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1

One function of adverbs is to modify adjectives, in other words to describe something that already describes something. That alone should give you an idea of how necessary - or unnecessary - they are when used for this purpose.


For example:

  • He drives really fast.
  • She is very happy.
  • We are super glad to be here.


While the above sentences are fine in conversation, in written form they come across as uncreative, maybe even bland. Astute readers view using adverbs as lazy writing, so it's good to avoid them as best you can.


When I catch myself using an adverb to describe an adjective because the adjective doesn't sound right by itself, I try to come up with a more descriptive adjective or an analogy.


For example:

 

Instead of:

  • He drives really fast.

Change to:

  • He drives as if he were on the Autobahn.

Instead of:

  • She is very happy.

Change to::

  • She is ecstatic.


Instead of:

  • We are super glad to be here.

Change to:

  • We are thrilled to be here.


Another way to get around using adverbs is to include a beat (description of an action) that shows the reader what the adverb was meant to convey.


For example:


Instead of:

  • "Do we have to go in there?" Gloria asked nervously.

Change to:

  • Tiny beads of sweat broke out on Gloria's forehead. "Do we have to go in there?" she asked.


Instead of:

  • "It looks like we didn't get the contract," David said glumly.

Change to:

  • David's face fell. "It looks we didn't get the contract."


Do you see the difference? It's not that using adverbs is grammatically wrong, rather that writing that doesn't include a ton of them is more original and engaging. And if your readers find your writing original and engaging, you are doing something right.


-Maria

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Maria Murnane is a paid CreateSpace contributor and the best-selling author of the Waverly Bryson series, Cassidy Lane, Katwalk, and Wait for the Rain. She also provides consulting services on book publishing and marketing. Have questions for Maria? You can find her at www.mariamurnane.com.

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Use Adverbs Sparingly, Especially in Dialogue

 

The Rhythm of Dialogue

 

 

 

 

1,555 Views 1 Comments Permalink Tags: help, writing, grammar, adverbs, author_tips, grammar_tip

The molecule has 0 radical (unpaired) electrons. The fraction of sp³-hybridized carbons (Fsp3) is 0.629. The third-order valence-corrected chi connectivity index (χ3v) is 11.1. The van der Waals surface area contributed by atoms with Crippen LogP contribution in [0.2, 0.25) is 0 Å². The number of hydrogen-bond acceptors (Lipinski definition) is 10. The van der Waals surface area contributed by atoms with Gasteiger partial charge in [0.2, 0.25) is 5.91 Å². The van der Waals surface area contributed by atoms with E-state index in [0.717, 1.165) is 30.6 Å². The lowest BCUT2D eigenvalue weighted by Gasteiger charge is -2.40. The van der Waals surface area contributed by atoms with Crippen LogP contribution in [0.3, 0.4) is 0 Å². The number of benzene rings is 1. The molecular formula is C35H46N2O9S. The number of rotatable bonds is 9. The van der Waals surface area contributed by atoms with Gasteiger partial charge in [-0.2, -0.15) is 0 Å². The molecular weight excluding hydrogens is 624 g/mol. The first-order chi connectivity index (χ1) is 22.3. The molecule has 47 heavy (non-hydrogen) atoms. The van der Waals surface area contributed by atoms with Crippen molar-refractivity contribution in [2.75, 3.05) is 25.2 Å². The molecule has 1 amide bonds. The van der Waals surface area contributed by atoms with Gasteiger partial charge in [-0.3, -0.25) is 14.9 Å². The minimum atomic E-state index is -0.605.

0

 

Recently an old high school friend asked if I would speak to his brother, Scott, who had written a novel and wasn't sure what path to publication he should pursue. I agreed and had a brief email chat with Scott to set up a time to meet for coffee when I was in town to visit my parents later that month.


Scott had a link to his website in the signature of his email (smart!), so I clicked on it to have a quick look. Not knowing what to expect, I was pleasantly surprised by what I found: good writing. The site was just one page and sparse on copy, but what was there was crisp, engaging, and funny. It wasn't a sample from Scott's book, but it was a sample of Scott's writing, and Scott's writing made me want to read Scott's book. See how that works?


I told Scott as much when we met in person, and he was surprised. He hadn't thought of his website copy as a "writing sample." He didn't even think of himself as a real writer because his book hadn't been published. But he is a writer. He wrote a novel, and he should be proud of that, no matter what happens next.


In previous blogs I've recommended putting the first chapter of your book(s) on your website, and I still do. Much like in an ice cream store, offering potential customers a free taste increases the chances they will want more--assuming they like it. But in addition to the first chapter, I encourage you authors out there to think of all the words you put out into the world--be it via your blog or your bio page or your Twitter posts--as writing samples, as chances to capture the interest of potential readers. Getting someone's attention is hard, so why not use all the tools available to you?


-Maria

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Maria Murnane is a paid CreateSpace contributor and the best-selling author of the Waverly Bryson series, Cassidy Lane, Katwalk, and Wait for the Rain. She also provides consulting services on book publishing and marketing. Have questions for Maria? You can find her at www.mariamurnane.com.

 

 

 

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Marketing tip: put your first chapter on your website

 

Marketing tip: tap your network for contacts

 


 

1,905 Views 0 Comments Permalink Tags: marketing, website, help, publishing, writing, social_media, marketing_adivce
2

     It sounds like a stupid question. What purpose do writing rituals serve? Duh. They make you more productive, right? Yes, overall that’s the effect, but the question is why do writing rituals make you more productive? There are a few notable reasons for this;